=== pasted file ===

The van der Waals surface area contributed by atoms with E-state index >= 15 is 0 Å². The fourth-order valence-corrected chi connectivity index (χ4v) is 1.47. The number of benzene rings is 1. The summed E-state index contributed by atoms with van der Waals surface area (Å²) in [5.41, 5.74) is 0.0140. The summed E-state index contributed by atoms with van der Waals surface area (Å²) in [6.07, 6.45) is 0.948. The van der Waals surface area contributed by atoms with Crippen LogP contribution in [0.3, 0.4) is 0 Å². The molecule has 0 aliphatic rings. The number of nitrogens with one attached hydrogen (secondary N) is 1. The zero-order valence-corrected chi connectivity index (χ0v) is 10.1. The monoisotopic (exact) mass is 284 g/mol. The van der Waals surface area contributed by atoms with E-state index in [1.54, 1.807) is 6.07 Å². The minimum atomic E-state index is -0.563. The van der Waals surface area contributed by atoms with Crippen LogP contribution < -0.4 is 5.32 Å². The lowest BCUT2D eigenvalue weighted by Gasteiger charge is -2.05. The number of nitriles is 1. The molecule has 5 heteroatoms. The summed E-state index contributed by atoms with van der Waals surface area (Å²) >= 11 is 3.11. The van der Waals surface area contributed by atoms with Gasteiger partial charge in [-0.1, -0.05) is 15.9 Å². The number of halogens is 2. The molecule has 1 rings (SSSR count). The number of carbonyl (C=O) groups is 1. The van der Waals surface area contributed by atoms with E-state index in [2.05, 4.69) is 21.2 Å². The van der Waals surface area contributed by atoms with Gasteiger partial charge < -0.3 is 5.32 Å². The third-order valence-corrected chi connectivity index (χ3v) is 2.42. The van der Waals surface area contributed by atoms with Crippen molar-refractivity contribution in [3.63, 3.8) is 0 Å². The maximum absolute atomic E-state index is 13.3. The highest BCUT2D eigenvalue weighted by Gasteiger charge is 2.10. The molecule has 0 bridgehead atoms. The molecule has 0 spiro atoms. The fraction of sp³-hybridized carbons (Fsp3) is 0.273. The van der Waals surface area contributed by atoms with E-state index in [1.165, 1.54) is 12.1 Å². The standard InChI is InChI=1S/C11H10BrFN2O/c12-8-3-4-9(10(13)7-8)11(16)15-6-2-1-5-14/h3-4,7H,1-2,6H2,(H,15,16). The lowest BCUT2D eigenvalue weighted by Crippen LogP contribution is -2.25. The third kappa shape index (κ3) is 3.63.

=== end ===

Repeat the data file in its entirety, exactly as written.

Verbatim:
The van der Waals surface area contributed by atoms with E-state index >= 15 is 0 Å². The fourth-order valence-corrected chi connectivity index (χ4v) is 1.47. The number of benzene rings is 1. The summed E-state index contributed by atoms with van der Waals surface area (Å²) in [5.41, 5.74) is 0.0140. The summed E-state index contributed by atoms with van der Waals surface area (Å²) in [6.07, 6.45) is 0.948. The van der Waals surface area contributed by atoms with Crippen LogP contribution in [0.3, 0.4) is 0 Å². The molecule has 0 aliphatic rings. The number of nitrogens with one attached hydrogen (secondary N) is 1. The zero-order valence-corrected chi connectivity index (χ0v) is 10.1. The monoisotopic (exact) mass is 284 g/mol. The van der Waals surface area contributed by atoms with E-state index in [1.54, 1.807) is 6.07 Å². The minimum atomic E-state index is -0.563. The van der Waals surface area contributed by atoms with Crippen LogP contribution < -0.4 is 5.32 Å². The lowest BCUT2D eigenvalue weighted by Gasteiger charge is -2.05. The number of nitriles is 1. The molecule has 5 heteroatoms. The summed E-state index contributed by atoms with van der Waals surface area (Å²) >= 11 is 3.11. The van der Waals surface area contributed by atoms with Gasteiger partial charge in [-0.1, -0.05) is 15.9 Å². The number of halogens is 2. The molecule has 1 rings (SSSR count). The number of carbonyl (C=O) groups is 1. The van der Waals surface area contributed by atoms with E-state index in [2.05, 4.69) is 21.2 Å². The van der Waals surface area contributed by atoms with Gasteiger partial charge < -0.3 is 5.32 Å². The third-order valence-corrected chi connectivity index (χ3v) is 2.42. The van der Waals surface area contributed by atoms with Crippen molar-refractivity contribution in [3.63, 3.8) is 0 Å². The maximum absolute atomic E-state index is 13.3. The highest BCUT2D eigenvalue weighted by Gasteiger charge is 2.10. The molecule has 0 bridgehead atoms. The molecule has 0 spiro atoms. The fraction of sp³-hybridized carbons (Fsp3) is 0.273. The van der Waals surface area contributed by atoms with E-state index in [1.165, 1.54) is 12.1 Å². The standard InChI is InChI=1S/C11H10BrFN2O/c12-8-3-4-9(10(13)7-8)11(16)15-6-2-1-5-14/h3-4,7H,1-2,6H2,(H,15,16). The lowest BCUT2D eigenvalue weighted by Crippen LogP contribution is -2.25. The third kappa shape index (κ3) is 3.63.